What convinced Americans during the 1918 Flu Pandemic to wear masks?

Figure 1. Men being escorted away from a building in 1918 San Francisco because they were not wearing masks.

The Covid-19 pandemic is not the first time in the United States that public health officials encouraged people to wear masks to limit the spread of a deadly virus. In the United States, a surprising number of Americans have been angered by this simple request. This reaction should not be unexpected. Similarly, during the 1918 Spanish Flu pandemic, mask-wearing was also politicized. In desperation, public health officials then turned to various tactics to convince Americans to wear masks.

The 1918-1920 Flu Pandemic and Masks

By the autumn of 1918 in the United States, it was clear the flu pandemic was becoming out of control and that surging cases across the country required public health officials to issue direct guidance for people to wear masks. For some states, masks were part of broader set of policies such as social distancing, washing hands, and general cleanliness to avoid spreading the virus. Some cities in the Western United States, including some towns now where we see hostility to wearing masks, passed laws that required masks to be worn at all times by the autumn of 1918. These laws were implemented in places all over the United States, including Phoenix, San Francisco, and even Juneau, Alaska (Figure 1).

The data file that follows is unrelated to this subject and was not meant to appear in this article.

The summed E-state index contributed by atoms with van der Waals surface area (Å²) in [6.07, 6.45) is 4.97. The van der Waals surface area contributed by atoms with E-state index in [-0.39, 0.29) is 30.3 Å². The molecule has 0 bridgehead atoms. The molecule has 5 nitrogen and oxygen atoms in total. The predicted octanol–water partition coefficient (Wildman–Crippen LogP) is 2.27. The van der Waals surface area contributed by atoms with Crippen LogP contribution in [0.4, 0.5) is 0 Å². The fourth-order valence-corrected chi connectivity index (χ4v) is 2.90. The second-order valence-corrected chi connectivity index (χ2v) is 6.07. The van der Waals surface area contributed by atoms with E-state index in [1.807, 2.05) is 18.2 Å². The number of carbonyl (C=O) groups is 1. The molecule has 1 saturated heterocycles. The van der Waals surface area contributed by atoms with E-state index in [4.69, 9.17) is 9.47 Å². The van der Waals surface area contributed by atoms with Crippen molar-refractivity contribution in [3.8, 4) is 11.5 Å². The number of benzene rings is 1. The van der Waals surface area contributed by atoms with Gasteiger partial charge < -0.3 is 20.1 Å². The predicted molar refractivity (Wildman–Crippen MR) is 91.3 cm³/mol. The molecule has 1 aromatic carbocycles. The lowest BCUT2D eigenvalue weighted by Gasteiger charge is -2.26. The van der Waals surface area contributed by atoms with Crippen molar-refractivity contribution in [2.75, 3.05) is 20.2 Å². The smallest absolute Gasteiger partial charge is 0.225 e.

Punishments ranged from fines to imprisonment in cities. While most punishments for not wearing a mask were fines, prison sentences did occur. One infamous incident in San Francisco, where a special officer hired by the Board of Health to enforce mask-wearing, shot a man who had earlier refused to wear a mask; two bystanders even were hit during the shooting.

In another case in San Francisco, at a boxing match attended by many dignitaries from the city and government, a photographer shot a photo of that night and the well-known individuals present. That photograph led to many officials being shamed for not wearing masks. People who were caught not wearing masks included a congressman, a court justice, a Navy rear-admiral, a health officer, and the mayor. These violations led to fines for these officials and public shaming. Still, none of these individuals were imprisoned as others had been.

Nevertheless, most people or places that had rules requiring masks generally had no major issues or incidents. Only after substantial declines in deaths and infections did most of these cities gradually removed the requirement about masks.[1]

Figure 2. Masks being shown as fashion items that also potentially made the masks useless.